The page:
7th Dragon III Code: VFD Review
Looking out over the gaming landscape can be a confusing thing, especially when you look at how things have changed over time. Who would have thought handhelds would replace home consoles as the go-to for RPG fans? Somewhere along the line, Nintendo's DS and now 3DS systems have been home to the best RPGs, especially JRPGs, coming down the pike. In just the past few months, the 3DS has gotten more AAA JRPGs than some consoles see in their entire lifespans. Stella Glow, Bravely Second, Fire Emblem Fates... Just those three make a pretty impressive case for Nintendo's handheld being the main requirement for a modern education on the JRPG. This shift from console to handheld has also been responsible for us Westerners getting more and more Japanese niche RPG titles released on our home shores. Titles like Legend of Legacy, Conception II, the Etrian Odyssey series have all carved out fanbases in the handheld sphere that may never have existed if the genre had stuck with consoles. The latest JRPG to stir up genre fans is the impossibly titled 7th Dragon III Code: VFD, the latest in a series that has never before seen light outside of Japan. So does this new title soar like the Etrian Odyssey series? Or is it a slog through tired genre conventions like Conception II? No matter the answer, the game's very release on our shores is a testament to the power of the JRPG community on the 3DS, and that can't be anything but good.
7th Dragon III Code: VFD, heretofore referred to as Code: VFD for the author's sanity, has to do double duty when it comes to plot. The game must explain the events of previous titles in the series while also setting up this new, and seemingly final, entry. I'll give you the highlights: Previous 7th Dragon games revolved around a war between humanity and a race of dragons and, short version, humanity won. Barely. In the 80 or so years since two True Dragons decimated Tokyo, humanity has rebuilt and flourished in an almost-dragon-free world. This is where Code: VFD picks up the story. A game company, Nodens, has created a simulation called 7th Encount, which is loosely based on the events of the dragon attack on Tokyo. Playing a game based on an event from an in-game game? Ooh, meta. Anyway, while players the world 'round enjoy the game, little do they know it is actually a secret recruitment tool for what is to be the dragons' reappearance and subsequent attack on humanity. Predictably, your character is recruited through the game for the coming fight, and the adventure takes off from there. The "game about a game" trope has really exploded in the past few years, but Code: VFD's story being based on an actual real world game lends the idea a good deal of credibility despite the fact that few of us in the west ever had a chance to play any of the previous 7th Dragon games. Wow... Was the confusing enough for you? Luckily, the game gets all this across much more clearly and you'll be fully versed before the game's first hour is over.
Normally, I'd move on to graphics, gameplay, etc. from this point, but I want to spend a little time on Code: VFD's characters and dialogue. Not everyone who takes the plunge will agree with me here, but for me, this is the game's best feature. You can tell from the dialogue alone how much fun the localization team had bringing this to American audiences. While the player character doesn't have a ton of personality (more on this in a bit), the supporting characters are just plain wacky. You can expect the anime convention circuit to have plenty of Julietta and Nagamimi cosplayers in attendance soon as these two make what could have been long, tedious dialogue sessions into unpredictable, bizarre exchanges that range from touching to truly WTF. Julietta, who looks like Kate Moss if she was a purple-haired transgendered woman (maybe?) with a goatee, seems to steal every scene. Well, every scene without Nagamimi, a foul-mouthed stuffed rabbit-thing with a top hat and buttons for eyes. There are plenty of other great characters in Code: VFD, but these two are what the game will be remembered for, much like Kefka from Final Fantasy 6 or Frog from Chrono Trigger. To explain further would be doing you a great disservice, but just know that you are in for a treat with these two and by extension, the rest of the cast.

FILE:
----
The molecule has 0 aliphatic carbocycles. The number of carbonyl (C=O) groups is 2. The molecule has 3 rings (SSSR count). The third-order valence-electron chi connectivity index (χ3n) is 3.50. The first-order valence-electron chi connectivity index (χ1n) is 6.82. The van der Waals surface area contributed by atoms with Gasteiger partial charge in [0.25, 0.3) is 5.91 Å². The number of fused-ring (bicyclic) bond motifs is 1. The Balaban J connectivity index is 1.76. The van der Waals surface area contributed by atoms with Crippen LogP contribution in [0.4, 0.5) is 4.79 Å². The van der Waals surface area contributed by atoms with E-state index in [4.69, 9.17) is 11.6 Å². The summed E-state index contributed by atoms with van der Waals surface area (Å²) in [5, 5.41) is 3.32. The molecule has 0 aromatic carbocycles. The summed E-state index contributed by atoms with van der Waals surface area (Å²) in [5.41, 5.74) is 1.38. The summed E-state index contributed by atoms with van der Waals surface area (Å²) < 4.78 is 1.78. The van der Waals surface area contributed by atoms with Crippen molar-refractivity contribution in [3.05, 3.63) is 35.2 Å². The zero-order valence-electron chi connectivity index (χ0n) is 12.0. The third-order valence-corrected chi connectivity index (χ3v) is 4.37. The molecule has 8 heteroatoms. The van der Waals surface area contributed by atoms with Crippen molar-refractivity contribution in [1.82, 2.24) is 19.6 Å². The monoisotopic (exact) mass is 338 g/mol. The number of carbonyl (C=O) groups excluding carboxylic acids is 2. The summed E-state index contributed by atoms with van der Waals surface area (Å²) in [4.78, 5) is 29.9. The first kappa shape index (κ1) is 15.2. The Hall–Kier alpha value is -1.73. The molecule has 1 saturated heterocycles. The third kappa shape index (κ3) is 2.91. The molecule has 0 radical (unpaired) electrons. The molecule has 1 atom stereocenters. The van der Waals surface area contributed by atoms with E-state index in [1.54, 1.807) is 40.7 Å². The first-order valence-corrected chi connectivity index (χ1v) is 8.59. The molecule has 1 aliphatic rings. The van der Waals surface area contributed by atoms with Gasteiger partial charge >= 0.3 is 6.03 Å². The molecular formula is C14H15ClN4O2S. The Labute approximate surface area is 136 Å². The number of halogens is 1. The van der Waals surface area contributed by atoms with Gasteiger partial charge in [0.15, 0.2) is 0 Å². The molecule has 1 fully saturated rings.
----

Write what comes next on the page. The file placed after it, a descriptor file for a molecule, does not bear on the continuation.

Before we talk gameplay, let's knock the presentation stuff out of the way. The best way to describe Code: VFD's graphics and sound is "inoffensive." No visual or piece of music will impress in the way some other RPGs will, but nothing is all that bad either. Dialogue chains are punctuated by the usual series of static anime portraits to illustrate who is speaking, and aside from the two standouts mentioned above, the character designs all seem to have been ripped from the pages of a book on how to draw anime/manga for beginners. The environments are serviceable and get the job done, but boast no particular style or anything to set them apart from the masses. There are also in-battle animations, but that's more a point for the gameplay section. The background music continues the "meh" factor; it fits with the game, but is forgotten less than five minutes after finishing a play session. The voice acting, though, does impress, as it is entirely in Japanese with English subtitles. I've become less and less tolerant of terrible English dubs, so it's always a nice plus, for me anyway, when the game is presented in its original form. Not everyone agrees with me here, but no matter your view it's important to mention so you know what you're getting yourself into.